44 Substitution of these quantities into Eq. (2.7) gives Pf = -pfaf- + puff -. (2.10) dz dz dz If the fluid-filled pore is assumed to remain at a con- stant volume, the variation of pressure within the pore is only a function of the expansivity-to-compressibility ratio and the thermal gradient: dP _ al dT dz Of dz , (2.11) where af/,Bf is the isochoric coefficient of thermal pres- sure. It varies from 5 to 20 bars/°C for ranges in state conditions commonly found in subsiding sedimentary basins (Figure 2.1~. Knapp and Knight (1977) found pressure increases within the pore to be large at shallow depths even for modest thermal gradients. They also found that only for thermal gradients of less than 10°C/km will the pressure within the constant-volume pore remain less than the mean confining pressure, Pm, as subsidence occurs; for larger thermal gradients the fluid pressure increases to values much greater than the confining stress. This overpressure occurs at depths that depend primarily on the magnitude of the thermal gradient. Knapp and Knight's computation showed clearly that fluid pressure can vary with depth if the pore geometry is poorly interconnected and that the variation is a function of the thermal pressure coefficient TEMPERA r URE (·C) 0 200 400 600 800 ~ 000 200 lo: ~ 600 In son 1 000 B ~ R S / TIC ) 0.5 FIGURE 2.1 The isochoric coefficient of thermal pressure, a /pf, computed with the equation of state for the H2O-system (itrom Johnson and Norton, 1989~. DENIS L. NORTON of the fluid. The upper limit of the fluid pressure is a function of the pore wall strength and failure process. Prior to examining the consequences of failure on fluid pressure, the effect of a thermal perturbation imposed on the same pore space as described above is examined. CHANGE IN FLUID PRESSURE Thermal perturbations imposed on a porous rock gener- ate differential stresses because of large differences in the constitutive properties between minerals and fluids. The physical significance of this difference in response to thermal changes is that small thermal changes in the crust can cause large differences between values of mean pres- sure and fluid pressure. For a particular thermal state in the crust the hydrostatic and mean or total confining pres- sure can be defined from Eqs. (2.3) and (2.5~. Perturba- tions from this state caused by changes in the thermal flux are now examined. Consider the pressure changes that occur within an isolated fluid-filled pore. Assume that the fluid pressure exerted on the pore wall is initially in equilibrium with the ^. . mean confining pressure: Pf = Pm . (2.12) The time derivative of fluid pressure increase as a result of temperature and pore volume changes is dPf = (0Pf ) dT + (3Pf) dV ~ (2 13) dt aT v dt av T dt where V is the pore volume. Because the pores are as- sumed to be filled with a single-phase fluid, this volume is equivalent to 1/pf. Again, consider a constant volume process, dV/dt = 0, consistent with regional strain rates that are much smaller than those caused by the local change in temperature and with the situation in which a local increase in fluid pressure does not dilate the pore at a significant rate. Under this condition the change in inter- nal pressure as a function of time is given by dBf (3Pf ) dT, (2.14) dt aT v dt where faPf /aT~v is the ratio of the isobaric coefficient of thermal expansion to the isothermal compressibility, af /0f (Figure 2.1~. Notice that the time derivative of the pres- sure is analogous to its spatial derivative in Eq. (2.12~. As a consequence of Of /,Bf, pressure increases of several bars per degree centigrade can occur over relatively short times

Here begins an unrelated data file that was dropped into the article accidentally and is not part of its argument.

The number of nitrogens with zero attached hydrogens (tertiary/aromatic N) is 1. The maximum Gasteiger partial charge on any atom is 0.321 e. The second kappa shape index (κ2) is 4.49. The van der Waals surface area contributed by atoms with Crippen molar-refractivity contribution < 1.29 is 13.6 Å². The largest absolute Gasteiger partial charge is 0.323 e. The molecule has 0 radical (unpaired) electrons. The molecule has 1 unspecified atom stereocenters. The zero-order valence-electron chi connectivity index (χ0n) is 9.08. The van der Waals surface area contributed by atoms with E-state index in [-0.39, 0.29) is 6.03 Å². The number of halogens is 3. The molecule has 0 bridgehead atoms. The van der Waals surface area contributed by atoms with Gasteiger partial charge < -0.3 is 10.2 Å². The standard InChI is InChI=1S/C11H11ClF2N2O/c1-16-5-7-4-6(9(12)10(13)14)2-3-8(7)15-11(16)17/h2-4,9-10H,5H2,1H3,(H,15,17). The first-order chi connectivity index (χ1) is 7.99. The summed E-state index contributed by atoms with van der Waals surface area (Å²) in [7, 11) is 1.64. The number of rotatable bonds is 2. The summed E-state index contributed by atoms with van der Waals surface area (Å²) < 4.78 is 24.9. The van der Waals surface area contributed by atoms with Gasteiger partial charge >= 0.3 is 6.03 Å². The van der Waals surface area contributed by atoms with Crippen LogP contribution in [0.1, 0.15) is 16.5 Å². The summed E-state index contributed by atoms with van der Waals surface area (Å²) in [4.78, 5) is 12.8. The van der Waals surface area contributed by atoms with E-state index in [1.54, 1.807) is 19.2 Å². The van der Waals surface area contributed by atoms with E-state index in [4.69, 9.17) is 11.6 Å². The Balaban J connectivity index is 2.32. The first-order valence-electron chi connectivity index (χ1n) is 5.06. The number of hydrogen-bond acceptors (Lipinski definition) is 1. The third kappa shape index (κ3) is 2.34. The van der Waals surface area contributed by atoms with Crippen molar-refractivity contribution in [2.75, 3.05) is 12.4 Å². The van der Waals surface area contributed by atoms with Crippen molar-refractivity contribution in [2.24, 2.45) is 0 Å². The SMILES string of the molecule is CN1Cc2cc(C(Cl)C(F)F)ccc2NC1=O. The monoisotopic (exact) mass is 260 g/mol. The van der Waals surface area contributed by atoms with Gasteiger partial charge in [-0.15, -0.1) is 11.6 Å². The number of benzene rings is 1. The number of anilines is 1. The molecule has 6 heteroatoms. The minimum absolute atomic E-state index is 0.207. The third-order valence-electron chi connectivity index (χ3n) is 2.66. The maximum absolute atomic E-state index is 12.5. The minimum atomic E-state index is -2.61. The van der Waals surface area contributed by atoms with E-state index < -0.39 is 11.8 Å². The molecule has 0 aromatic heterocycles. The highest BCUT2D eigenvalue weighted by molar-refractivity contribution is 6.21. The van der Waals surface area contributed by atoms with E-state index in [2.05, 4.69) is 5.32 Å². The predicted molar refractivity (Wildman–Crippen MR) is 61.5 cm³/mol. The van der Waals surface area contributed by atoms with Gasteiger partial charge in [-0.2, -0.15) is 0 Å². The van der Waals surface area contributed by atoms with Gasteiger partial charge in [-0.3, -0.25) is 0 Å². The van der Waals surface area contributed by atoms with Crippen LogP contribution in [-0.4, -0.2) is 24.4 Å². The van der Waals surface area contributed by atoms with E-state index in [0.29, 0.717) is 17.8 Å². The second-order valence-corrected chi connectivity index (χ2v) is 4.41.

PORE FLUID PRESSURE NEAR MAGMA CHAMBERS . --I ~ Edge - Agerturc in the near-field region of magma bodies, where the change in temperature with time is rapid. The magnitude of pressure increases associated with this situation and the burial computation in the previous section are likely to exceed the strength of the walls of intergranular pore space or of the mineral grains them- selves. The conditions for failure depend on the mode of occurrence of the fluid in the rocks, particularly on the shape of the pore space. FLUIDS IN ROCKS Fluids in rocks are seldom directly observed, but their presence is inferred from the presence of pore space. Although the mode of occurrence of the fluid phase is traditionally expressed in terms of the volume or porosity, the geometry of the fluid and its distribution with respect to the mineral phases are of equal importance to consid- erations of transport processes, particularly the conse- quences of fluid pressure changes. Studies of the mode of occurrence of fluid have revealed that the shape of the pore space is determined by properties of the fluid that fills them and by the local conditions of stress. The total porosity of crystalline igneous rocks ranges from a few percent to less than a fraction of a percent, and of this total pore space the ever-present fractures in these rocks contribute only a very small fraction of pore space to the total, circa 10-3 (Snow, 1970; Norton and Knapp, 19771. Igneous rocks commonly have a relatively large permea- bility, >10-~4 cm2, during their active thermal history, but only a small porosity, or total fluid fraction, is associated with the flow channels. This is because the flow channels 45 FIGURE 2.2 (A) Intersect of fracture with topographic surface. Slit-like form is typical of fracture topology at all scales of observation (Norton, 1987~. (B) Idealized fracture form based on dislocation theory (from Mavko and Nur, 1978; Norton, unpublished field data). are elongate fractures with apertures on the order of a few hundred microns (Norton and Villas, 1977~. The redistri- bution of only a small fraction of the fluid contained in the total pore space of such rocks into fractures can signifi- cantly affect the rock permeability and the mechanism of transport through it. The slit-like nature of fluid-filled pores (Figure 2.2) is caused by the active deformation of their host rock within a heterogeneous stress field and the redistribution of a portion of the fluid phase into fractures whose orientation is a function of the stress trajectories. Once formed, these fractures are extremely sensitive to the differential be- tween the mean confining pressure and the fluid pressure within the fracture. They are therefore delicate indicators of fluid pressure conditions because the mean confining pressure is relatively constant over long times, whereas the fluid within the fractures is sensitive to local changes in temperature. FAILURE CRITERIA The small finite strength of the pore wall implies that for the initial condition of Pf = Pm only a small pressure increase is necessary to reach the yield strength of the wall. The strain rate associated with this deformation is strictly a function of the local time derivative of the tem- perature. The duration of the elastic deformation may range from a few months to years. But the failure of the wall and consequent fracture propagation is an instantane- ous process, in which fluid expands irreversibly against a fixed pressure. Extensive commentary on failure criteria exists in the